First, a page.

0

Define

$L_0=Q$

$L_1=\lbrace x \in C; e^{x} \in L_0 \rbrace$

$L_{-1}=\lbrace x \in C; \ln{x} \in L_0 \rbrace$

$L_{n+1}=\lbrace x \in C; e^{x} \in L_n \rbrace$

$0$ is in $L_1$ and $L_0$. Do any other numbers belong to more than one of these sets? Are all complex numbers in at least one of the sets?

J. M. ain't a mathematician
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Angela Pretorius
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    The sets are all countable, right? So their union is countable? So it can't be $\bf C$? – Gerry Myerson Dec 04 '11 at 12:37
  • I believe it is unknown whether, say, $\log\log2$ is irrational, which means pretty much nothing is known about intersections of your sets. – Gerry Myerson Dec 04 '11 at 12:40
  • See the discussion of http://math.stackexchange.com/questions/13054/how-to-show-eee79-is-not-an-integer for some thoughts on what is and what isn't known about these sets. – Gerry Myerson Dec 04 '11 at 12:52
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    This set of tags is just off. – Asaf Karagila Dec 04 '11 at 13:49
  • It is standard to use $\mathbb{C}$ for the complex numbers. (right click on $\mathbb{C}$ and choose "Show Source"). And $\mathbb{Q}$ for rationals. – robjohn Dec 04 '11 at 19:16
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    It is (in my humble opinion) substandard to use $\Bbb C$ for anything. Real mathematicians (and complex ones, too) use $\bf C$. – Gerry Myerson Dec 04 '11 at 23:05
  • @Gerry: What happened to your wonderful, and this time relevant too, comment about how [descriptive-set-theory] is not about describing sets? :-) – Asaf Karagila Dec 04 '11 at 23:30
  • @AsafKaragila, once burned, twice shy. But let me encourage you to re-tag. I'd suggest number-theory, and diophantine-analysis (if there is such a tag). – Gerry Myerson Dec 04 '11 at 23:33
  • @Gerry: I did the first too, there are diophantine tags, but not analysis. I would suggest you retag that if needed, since I can't tell for myself... – Asaf Karagila Dec 04 '11 at 23:37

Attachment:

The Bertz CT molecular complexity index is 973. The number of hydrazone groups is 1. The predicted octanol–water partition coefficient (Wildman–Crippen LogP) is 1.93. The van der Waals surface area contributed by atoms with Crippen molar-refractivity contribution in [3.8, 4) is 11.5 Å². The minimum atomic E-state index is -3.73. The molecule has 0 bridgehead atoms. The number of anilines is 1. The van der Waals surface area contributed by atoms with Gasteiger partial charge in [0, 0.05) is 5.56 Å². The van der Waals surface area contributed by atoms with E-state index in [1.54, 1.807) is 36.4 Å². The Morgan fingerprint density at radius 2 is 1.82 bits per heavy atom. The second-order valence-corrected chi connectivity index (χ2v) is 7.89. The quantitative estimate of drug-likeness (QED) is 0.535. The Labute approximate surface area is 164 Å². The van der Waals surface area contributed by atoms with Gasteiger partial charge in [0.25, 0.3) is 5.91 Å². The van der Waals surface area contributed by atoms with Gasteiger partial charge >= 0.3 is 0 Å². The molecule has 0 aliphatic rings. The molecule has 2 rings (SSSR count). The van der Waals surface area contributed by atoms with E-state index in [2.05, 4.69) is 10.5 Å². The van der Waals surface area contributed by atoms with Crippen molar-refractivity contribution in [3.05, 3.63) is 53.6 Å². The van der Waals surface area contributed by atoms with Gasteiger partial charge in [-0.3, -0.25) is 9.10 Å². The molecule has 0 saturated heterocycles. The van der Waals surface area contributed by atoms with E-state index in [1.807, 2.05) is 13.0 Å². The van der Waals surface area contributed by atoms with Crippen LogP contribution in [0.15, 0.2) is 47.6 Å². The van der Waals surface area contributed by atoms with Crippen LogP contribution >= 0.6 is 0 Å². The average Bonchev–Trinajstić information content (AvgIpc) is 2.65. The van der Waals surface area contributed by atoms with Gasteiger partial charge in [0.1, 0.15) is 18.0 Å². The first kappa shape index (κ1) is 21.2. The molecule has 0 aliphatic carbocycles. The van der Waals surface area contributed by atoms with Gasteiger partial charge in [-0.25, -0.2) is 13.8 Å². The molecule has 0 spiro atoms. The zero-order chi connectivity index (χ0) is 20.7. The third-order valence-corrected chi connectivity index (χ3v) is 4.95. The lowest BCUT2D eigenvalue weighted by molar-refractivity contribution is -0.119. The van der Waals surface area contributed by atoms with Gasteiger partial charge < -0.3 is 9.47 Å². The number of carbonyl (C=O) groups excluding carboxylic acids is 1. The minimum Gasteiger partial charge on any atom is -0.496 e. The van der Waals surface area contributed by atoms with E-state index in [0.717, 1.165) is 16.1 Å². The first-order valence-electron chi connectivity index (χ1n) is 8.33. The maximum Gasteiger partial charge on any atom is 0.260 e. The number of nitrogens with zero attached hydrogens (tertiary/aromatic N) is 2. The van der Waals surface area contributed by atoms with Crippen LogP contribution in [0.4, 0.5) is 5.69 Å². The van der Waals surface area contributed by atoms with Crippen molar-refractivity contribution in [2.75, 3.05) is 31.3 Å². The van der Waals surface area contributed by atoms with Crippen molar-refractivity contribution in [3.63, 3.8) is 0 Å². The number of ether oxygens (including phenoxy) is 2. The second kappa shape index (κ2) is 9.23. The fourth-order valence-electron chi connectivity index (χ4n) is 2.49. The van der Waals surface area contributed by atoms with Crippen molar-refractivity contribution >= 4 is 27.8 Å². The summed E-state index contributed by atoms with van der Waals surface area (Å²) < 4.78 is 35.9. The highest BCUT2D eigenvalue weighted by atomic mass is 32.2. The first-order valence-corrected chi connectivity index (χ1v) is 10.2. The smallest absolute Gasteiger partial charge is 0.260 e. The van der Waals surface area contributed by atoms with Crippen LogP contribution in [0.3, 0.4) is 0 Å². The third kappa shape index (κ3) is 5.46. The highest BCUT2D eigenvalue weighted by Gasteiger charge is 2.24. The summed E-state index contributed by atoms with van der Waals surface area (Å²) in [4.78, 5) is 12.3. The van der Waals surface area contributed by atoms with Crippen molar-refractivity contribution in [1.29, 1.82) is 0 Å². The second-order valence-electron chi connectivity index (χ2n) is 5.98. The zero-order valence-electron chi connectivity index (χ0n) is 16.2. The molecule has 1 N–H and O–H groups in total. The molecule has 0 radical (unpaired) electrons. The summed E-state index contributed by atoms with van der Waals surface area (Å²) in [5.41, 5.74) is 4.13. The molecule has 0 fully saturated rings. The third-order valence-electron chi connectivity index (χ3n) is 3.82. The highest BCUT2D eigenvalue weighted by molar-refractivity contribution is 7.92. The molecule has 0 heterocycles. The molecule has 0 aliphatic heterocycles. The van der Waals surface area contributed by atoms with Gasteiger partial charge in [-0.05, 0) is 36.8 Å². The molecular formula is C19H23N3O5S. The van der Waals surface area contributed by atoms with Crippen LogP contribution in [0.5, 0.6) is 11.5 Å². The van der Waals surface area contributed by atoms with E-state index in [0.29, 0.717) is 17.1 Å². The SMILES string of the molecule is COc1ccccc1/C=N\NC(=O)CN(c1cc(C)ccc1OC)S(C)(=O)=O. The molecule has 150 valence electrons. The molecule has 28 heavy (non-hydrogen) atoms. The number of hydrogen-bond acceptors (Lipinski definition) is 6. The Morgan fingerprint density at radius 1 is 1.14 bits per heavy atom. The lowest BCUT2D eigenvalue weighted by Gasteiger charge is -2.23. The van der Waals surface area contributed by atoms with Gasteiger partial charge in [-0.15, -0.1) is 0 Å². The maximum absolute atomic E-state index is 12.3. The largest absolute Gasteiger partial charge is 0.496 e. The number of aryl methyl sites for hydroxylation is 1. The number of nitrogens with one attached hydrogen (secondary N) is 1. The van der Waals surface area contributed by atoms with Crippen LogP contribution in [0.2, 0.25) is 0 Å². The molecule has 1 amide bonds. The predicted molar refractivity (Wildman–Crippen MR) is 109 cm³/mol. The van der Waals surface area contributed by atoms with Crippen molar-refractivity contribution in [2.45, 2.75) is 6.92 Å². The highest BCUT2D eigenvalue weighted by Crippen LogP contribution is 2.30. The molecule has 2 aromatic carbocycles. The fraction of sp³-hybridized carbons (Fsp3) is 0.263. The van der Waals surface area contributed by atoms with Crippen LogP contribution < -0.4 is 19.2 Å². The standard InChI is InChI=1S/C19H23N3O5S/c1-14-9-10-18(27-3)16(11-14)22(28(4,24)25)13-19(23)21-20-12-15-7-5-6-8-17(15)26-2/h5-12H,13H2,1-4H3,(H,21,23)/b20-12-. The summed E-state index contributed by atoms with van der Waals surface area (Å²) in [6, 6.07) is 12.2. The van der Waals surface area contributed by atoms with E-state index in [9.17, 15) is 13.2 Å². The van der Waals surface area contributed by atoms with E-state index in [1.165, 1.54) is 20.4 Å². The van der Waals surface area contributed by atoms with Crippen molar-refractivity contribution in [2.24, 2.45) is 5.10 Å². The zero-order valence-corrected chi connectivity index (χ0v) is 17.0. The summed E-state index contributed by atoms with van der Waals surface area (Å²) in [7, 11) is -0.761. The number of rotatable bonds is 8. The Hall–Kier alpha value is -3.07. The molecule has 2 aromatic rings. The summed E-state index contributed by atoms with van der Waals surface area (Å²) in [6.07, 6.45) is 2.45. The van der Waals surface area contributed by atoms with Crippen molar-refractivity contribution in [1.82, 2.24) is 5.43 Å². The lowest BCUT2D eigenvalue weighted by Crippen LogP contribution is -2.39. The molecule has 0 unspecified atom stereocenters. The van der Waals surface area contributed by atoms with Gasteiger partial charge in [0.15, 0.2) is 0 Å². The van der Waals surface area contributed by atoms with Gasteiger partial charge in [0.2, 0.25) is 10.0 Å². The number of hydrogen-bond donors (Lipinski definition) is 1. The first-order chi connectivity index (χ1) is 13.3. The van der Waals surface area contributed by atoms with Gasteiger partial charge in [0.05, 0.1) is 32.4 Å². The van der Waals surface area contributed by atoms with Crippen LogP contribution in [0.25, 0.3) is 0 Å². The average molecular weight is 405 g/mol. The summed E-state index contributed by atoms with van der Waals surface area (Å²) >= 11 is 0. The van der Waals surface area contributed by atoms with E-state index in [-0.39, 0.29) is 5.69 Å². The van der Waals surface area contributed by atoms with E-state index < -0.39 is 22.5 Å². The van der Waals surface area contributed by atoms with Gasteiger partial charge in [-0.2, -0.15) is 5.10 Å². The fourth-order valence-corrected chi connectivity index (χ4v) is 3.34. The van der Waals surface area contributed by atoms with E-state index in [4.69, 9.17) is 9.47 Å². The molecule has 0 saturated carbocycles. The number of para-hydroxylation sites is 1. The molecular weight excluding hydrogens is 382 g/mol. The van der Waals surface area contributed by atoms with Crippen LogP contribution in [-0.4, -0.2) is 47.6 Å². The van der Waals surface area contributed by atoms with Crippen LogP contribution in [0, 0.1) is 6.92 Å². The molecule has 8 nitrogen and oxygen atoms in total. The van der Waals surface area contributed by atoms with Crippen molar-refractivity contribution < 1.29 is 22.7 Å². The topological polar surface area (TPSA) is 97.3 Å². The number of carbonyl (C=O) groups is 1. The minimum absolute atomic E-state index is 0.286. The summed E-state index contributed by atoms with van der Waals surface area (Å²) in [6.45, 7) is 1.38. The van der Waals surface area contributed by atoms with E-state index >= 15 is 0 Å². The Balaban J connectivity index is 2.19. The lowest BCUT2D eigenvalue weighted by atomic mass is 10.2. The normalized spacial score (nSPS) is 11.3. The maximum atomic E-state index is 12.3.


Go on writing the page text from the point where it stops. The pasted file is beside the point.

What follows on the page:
• @AsafKaragila, good. I've added transcendence-theory. – Gerry Myerson Dec 04 '11 at 23:42
  • @Gerry: Excellent. Should we remove this comment discussion, or should we leave it for future generations to see and tell whether or not our actions were justified? – Asaf Karagila Dec 04 '11 at 23:47
  • I see no reason to remove it (and no reason to continue it). – Gerry Myerson Dec 05 '11 at 00:44

1 Answers1

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Collecting my comments into an answer:

The rationals are countable, so all the sets $L_n$ are countable, so their union is countable, but the complex numbers are uncountable, so not every complex number is in at least one of the sets. That being said, I'm not sure there's even a single number $x$ of which one could say that it has been proven that $x$ is not in the union of the $L_n$.

For a number $x$ to be in more than one of the sets, there would have to be a rational number $y$ such that at least one of the numbers $\exp(y),\exp(\exp(y)),\exp(\exp(\exp(y))),\dots$ is rational. It is known that $y$ and $e^y$ are both rational if and only if $y=0$. To the best of my knowledge, no one knows whether there is any rational $y$ such that some iterated exponential of $y$ is rational. For example, I believe it is unknown whether $e^e=\exp(\exp(1))$ is rational.

Gerry Myerson
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